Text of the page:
Northeast Michigan field crop regional report – June 12, 2014
Planting nears completion and rain is expected early next week.
Weather and rainfall
The pronounced lack of rainfall in Northeast Michigan since mid-May has brought many growers close to completing planting operations for this spring. Unplanted acreage will largely be dedicated to dry beans and a few more soybeans. However, soils are now becoming too dry to support consistent crop germination and establishment. Scattered showers Wednesday, June 11, provided some temporary reprieve, but producers will be looking forward to significant precipitation in the forecast for early next week. Showers and thunderstorms are likely next Monday through Thursday, June 16-19. The 6-10 and 8-14 day outlooks from NOAA indicate a high probability of above normal precipitation in coming weeks.
Growing degree days (GDD)
High air temperatures reached 85 degrees Fahrenheit last Saturday, June 7, before declining slightly during the first part of this week, and then briefly bottoming-out in the upper 50s as showers moved through on Wednesday, June 11. It will remain relatively cool until an expected warming trend initiates this Saturday, June 14, returning our region to more seasonal temperatures by early next week.
GDD accumulations since March 1 total 1,274.7 base 32 F, 732.2 base 41, and 367.1 base 50. Much of Northeast Michigan is now on track with the 30-year average for GDD accumulation at this point in the season, with the remainder less than seven calendar days behind. This recovery is evident in the field as planting progress and crop emergence now more closely resemble past years. The 6-10 and 8-14 day outlooks from NOAA indicate that our region will likely experience near normal temperatures in coming weeks.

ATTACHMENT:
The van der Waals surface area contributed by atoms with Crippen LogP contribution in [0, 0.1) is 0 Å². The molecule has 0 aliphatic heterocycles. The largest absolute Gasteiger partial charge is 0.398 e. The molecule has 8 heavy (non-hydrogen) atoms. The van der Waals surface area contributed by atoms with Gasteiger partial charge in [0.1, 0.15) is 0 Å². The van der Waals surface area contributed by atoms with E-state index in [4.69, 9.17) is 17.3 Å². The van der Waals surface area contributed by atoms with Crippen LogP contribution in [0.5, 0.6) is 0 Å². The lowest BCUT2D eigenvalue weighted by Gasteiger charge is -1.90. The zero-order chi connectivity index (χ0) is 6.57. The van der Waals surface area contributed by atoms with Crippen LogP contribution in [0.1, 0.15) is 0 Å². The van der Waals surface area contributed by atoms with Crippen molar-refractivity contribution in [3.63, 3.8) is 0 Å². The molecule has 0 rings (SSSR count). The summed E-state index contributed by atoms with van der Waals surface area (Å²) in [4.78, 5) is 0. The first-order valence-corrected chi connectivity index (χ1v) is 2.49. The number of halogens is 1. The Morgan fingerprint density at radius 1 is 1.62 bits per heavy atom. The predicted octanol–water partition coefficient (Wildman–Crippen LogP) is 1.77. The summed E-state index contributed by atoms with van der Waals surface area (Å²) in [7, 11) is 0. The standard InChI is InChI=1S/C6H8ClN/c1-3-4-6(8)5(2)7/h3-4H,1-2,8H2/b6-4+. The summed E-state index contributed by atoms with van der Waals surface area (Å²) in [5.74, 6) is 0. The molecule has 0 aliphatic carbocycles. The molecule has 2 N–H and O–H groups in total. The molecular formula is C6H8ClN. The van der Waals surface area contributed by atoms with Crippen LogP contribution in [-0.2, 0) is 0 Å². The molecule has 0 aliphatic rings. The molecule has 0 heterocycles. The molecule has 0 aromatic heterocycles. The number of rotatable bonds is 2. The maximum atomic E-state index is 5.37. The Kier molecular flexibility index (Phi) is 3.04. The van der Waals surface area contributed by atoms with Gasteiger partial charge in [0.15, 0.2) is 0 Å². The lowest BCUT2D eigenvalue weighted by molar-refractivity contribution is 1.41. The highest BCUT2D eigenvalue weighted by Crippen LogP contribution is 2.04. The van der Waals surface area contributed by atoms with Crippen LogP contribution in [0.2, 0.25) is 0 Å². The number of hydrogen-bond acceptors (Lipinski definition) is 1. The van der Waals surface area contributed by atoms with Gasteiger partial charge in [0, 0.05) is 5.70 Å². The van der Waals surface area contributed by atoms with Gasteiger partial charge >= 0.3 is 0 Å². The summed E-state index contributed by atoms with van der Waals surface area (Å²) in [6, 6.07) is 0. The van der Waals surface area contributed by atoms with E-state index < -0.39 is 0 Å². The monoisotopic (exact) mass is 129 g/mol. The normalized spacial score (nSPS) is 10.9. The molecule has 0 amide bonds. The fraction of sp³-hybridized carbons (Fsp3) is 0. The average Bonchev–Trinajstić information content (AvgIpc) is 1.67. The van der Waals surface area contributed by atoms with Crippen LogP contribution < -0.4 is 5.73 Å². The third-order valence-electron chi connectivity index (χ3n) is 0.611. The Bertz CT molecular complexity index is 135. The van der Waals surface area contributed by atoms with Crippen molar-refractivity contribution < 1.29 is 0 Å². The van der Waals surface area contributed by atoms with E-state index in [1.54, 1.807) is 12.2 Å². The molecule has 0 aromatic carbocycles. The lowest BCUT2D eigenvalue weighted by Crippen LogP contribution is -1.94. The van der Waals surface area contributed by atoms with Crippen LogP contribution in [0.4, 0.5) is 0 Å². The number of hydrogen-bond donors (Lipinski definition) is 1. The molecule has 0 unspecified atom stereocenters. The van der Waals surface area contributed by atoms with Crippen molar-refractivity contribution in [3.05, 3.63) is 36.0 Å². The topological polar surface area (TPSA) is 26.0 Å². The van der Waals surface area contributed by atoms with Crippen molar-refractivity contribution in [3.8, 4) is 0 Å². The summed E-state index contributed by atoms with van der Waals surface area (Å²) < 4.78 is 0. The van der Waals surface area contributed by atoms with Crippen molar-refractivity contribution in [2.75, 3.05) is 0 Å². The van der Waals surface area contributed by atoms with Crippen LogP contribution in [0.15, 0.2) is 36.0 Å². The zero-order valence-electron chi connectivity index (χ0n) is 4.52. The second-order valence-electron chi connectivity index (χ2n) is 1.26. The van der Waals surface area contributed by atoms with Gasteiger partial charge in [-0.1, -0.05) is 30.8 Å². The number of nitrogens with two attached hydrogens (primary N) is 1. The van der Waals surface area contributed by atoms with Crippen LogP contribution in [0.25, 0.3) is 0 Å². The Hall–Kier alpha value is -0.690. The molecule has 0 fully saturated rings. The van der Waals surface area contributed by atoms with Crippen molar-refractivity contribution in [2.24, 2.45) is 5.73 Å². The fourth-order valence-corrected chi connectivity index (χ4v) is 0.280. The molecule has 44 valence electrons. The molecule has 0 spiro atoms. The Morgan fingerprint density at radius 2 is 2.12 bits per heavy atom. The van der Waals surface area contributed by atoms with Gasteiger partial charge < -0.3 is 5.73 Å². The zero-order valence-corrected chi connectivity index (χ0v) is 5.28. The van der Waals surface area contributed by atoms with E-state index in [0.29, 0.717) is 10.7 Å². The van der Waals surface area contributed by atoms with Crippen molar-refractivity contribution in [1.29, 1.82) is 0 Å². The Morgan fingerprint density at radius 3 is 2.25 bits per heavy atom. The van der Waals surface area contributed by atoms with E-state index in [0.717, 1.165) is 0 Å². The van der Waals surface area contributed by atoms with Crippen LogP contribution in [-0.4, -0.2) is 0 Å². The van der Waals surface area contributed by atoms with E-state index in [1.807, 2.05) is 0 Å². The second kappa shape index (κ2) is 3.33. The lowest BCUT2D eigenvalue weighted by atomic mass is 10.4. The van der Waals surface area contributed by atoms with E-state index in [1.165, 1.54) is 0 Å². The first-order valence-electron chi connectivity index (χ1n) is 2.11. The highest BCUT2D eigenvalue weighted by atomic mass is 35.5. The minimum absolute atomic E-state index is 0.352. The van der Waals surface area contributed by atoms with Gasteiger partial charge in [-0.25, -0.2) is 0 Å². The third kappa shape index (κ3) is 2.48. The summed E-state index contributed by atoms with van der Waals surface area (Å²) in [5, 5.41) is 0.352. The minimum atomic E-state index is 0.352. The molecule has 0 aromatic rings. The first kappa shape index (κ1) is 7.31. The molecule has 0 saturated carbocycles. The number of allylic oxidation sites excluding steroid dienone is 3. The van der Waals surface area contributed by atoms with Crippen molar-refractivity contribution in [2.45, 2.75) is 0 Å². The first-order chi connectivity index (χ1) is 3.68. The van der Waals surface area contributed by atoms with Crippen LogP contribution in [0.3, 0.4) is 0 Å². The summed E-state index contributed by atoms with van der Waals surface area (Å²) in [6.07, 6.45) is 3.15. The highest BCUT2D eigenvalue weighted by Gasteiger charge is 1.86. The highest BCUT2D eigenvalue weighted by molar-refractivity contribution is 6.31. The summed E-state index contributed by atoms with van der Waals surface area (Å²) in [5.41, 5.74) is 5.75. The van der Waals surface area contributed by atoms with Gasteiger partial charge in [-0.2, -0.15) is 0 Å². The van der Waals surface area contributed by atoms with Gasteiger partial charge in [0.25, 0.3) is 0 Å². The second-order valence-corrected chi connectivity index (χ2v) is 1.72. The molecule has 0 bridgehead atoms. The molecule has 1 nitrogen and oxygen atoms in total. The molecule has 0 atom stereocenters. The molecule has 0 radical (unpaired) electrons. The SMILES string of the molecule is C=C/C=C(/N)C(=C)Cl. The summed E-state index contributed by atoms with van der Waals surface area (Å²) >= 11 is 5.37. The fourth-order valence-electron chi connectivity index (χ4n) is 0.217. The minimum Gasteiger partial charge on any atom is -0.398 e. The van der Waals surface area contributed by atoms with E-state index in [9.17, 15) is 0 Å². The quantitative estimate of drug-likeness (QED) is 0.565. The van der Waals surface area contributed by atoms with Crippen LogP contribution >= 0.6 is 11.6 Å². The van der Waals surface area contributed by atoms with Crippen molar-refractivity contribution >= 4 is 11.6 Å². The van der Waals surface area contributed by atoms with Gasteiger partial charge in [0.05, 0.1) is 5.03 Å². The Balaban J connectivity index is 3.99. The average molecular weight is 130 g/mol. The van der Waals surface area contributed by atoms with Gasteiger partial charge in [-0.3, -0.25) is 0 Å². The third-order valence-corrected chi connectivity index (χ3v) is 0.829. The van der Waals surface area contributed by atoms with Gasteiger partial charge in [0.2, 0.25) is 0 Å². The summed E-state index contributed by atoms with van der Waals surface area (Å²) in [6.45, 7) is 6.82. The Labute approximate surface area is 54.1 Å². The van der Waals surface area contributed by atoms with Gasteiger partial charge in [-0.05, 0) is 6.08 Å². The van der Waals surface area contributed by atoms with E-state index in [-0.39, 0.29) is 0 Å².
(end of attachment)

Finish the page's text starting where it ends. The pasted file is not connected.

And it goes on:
Winter wheat in Northeast Michigan has the last leaf, known as the flag leaf, visible at the top of the plant. Many stands have reached the boot stage with the developing head beginning to swell within the leaf sheath. Head emergence should begin very soon. Uneven color, likely an indication of nutrient deficiencies, continues to be an issue in some fields. Signs of fungal leaf disease, including Septoria and powdery mildew, are present in a few areas, but pressure is limited due to dry conditions. A few growers have gone ahead with early fungicide applications. Others are waiting until the plants begin to flower. Producers with unidentified wheat issues can contact the Presque Isle County Michigan State University Extension office for information on free diagnostic testing through a partnership between MSU and the Michigan Wheat Program.
A few late herbicide applications are being made. Growers should weigh weed pressure in the field against the potential for crop injury as we move beyond the labeled application window for wheat herbicides and enter the reproductive stage of wheat development.
Alfalfa in our region is 23 to 33 inches tall and entering the early bud stage of growth. Neutral detergent fiber concentrations should be in the range of 35-40 percent. Bromegrass and bluegrass are heading. Harvest could begin at any time, but growers will likely delay cutting until after next week’s forecast rain.